Kick (sometimes just “K”): This is when you use a kickboard (or in a streamline on your back for backstrokers) and perform kick with a board.

Advertising

Pull (or “P”): Know that pull buoy that coach had you grab from the equipment bin? Throw it between your legs (between your thighs — not your ankles) and let your arms and shoulders do all the work.

Getting Faster

Swimming is a highly technical sport. The importance of technique is hard to overstate. When we watch swimmers like Ledecky and Phelps, it’s not just their conditioning that allows them to overtake the rest of the world — it’s their ability to swim faster with less exertion than the competition.

Keep this in mind as you are improving and getting a better feel for the water. If you are serious about wanting to get faster in the pool, you need to pay equal attention to swimming better and faster.

Featured photo credit: Flickr via flickr.com

More by this author

How to Pick the Perfect Set of Swim Goggles 5 Benefits a Food Journal The Shocking Power of Prepping Your Meals 4 Cool Things That Happen When You Start Journaling Your Workouts How to Set Goals Like Katie Ledecky

Trending in Exercise

1 8 Yoga Poses to Help You Achieve Strong and Toned Inner Thighs 2 5 Breathing Exercises for Anxiety (Simple and Calm Anxiety Quickly) 3 3 Home Exercises To Fix Your Rounded Shoulders In One Month 4 Workout Every Day: Thursday Music Playlist 5 Cut down on drinking! Time for a post-holiday detox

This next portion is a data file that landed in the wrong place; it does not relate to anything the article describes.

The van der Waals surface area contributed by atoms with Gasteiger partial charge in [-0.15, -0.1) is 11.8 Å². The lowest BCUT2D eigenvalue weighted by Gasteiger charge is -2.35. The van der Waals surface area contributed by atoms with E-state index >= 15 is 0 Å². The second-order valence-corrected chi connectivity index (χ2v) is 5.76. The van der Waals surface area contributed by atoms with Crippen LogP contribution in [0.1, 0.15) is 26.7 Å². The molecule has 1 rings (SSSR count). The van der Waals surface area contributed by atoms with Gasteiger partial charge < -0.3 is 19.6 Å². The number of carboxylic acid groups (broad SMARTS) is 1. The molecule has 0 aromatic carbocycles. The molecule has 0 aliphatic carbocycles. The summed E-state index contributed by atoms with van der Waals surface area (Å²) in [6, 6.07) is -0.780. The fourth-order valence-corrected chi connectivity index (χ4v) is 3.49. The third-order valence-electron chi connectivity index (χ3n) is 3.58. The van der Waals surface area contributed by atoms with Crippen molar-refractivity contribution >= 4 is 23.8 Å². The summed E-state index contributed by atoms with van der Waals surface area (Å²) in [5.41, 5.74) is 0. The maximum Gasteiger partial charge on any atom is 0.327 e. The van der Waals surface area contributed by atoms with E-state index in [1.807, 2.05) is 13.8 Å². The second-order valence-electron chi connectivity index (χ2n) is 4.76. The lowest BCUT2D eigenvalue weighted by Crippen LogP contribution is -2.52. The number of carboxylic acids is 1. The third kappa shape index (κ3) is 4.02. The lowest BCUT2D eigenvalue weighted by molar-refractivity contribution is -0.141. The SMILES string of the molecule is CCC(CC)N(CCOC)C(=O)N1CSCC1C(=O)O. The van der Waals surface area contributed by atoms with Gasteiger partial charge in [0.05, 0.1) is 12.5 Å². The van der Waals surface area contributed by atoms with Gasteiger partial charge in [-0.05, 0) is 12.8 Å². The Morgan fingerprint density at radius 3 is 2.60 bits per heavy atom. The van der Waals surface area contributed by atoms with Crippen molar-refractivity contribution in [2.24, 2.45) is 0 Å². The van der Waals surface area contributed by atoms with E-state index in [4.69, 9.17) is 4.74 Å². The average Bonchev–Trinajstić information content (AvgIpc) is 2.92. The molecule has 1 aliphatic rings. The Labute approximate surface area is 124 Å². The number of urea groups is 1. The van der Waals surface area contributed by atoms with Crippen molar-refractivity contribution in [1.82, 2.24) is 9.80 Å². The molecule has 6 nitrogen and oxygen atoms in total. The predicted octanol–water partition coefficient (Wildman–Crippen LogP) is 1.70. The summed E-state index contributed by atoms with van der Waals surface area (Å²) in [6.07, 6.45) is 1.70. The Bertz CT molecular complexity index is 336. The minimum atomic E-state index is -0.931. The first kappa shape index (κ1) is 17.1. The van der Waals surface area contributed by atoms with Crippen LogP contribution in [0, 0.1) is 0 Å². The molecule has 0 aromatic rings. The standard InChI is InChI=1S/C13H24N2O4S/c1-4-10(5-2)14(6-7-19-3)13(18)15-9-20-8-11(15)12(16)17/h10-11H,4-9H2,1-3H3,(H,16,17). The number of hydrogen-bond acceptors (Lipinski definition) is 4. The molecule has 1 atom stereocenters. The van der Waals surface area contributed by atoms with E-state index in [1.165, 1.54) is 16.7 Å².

Read Next

Advertising
Advertising
Advertising

Last Updated on September 29, 2020

Does Keto Weight Loss Diet Plan Actually Work?

Does Keto Weight Loss Diet Plan Actually Work?

In the past few years, more and more people have started to suffer from obesity, with associated heart and metabolic problems. If you are struggling to keep your weight under control, you are also probably worrying about additional problems such as hypertension and diabetes.

People who fight weight gain have indeed a genetic predisposition, but they also need to make a few lifestyle changes, especially with regard to their lifestyle and caloric intake. It has been demonstrated that regular physical activity, as well as dietary habits can promote weight loss and allow one to maintain the same weight on a regular basis.

In this article, we will look into the commonly known keto weight loss diet and explain to you whether it works or not.

What Is the Ketogenic Diet?

The ketogenic diet has been presented as one of the most effective approaches for quick weight loss.[1] Indeed, this nutritional approach has a solid basis, allowing one to lose excess pounds and return to a healthy figure. And as you will see for yourself, it can even improve cardiovascular health.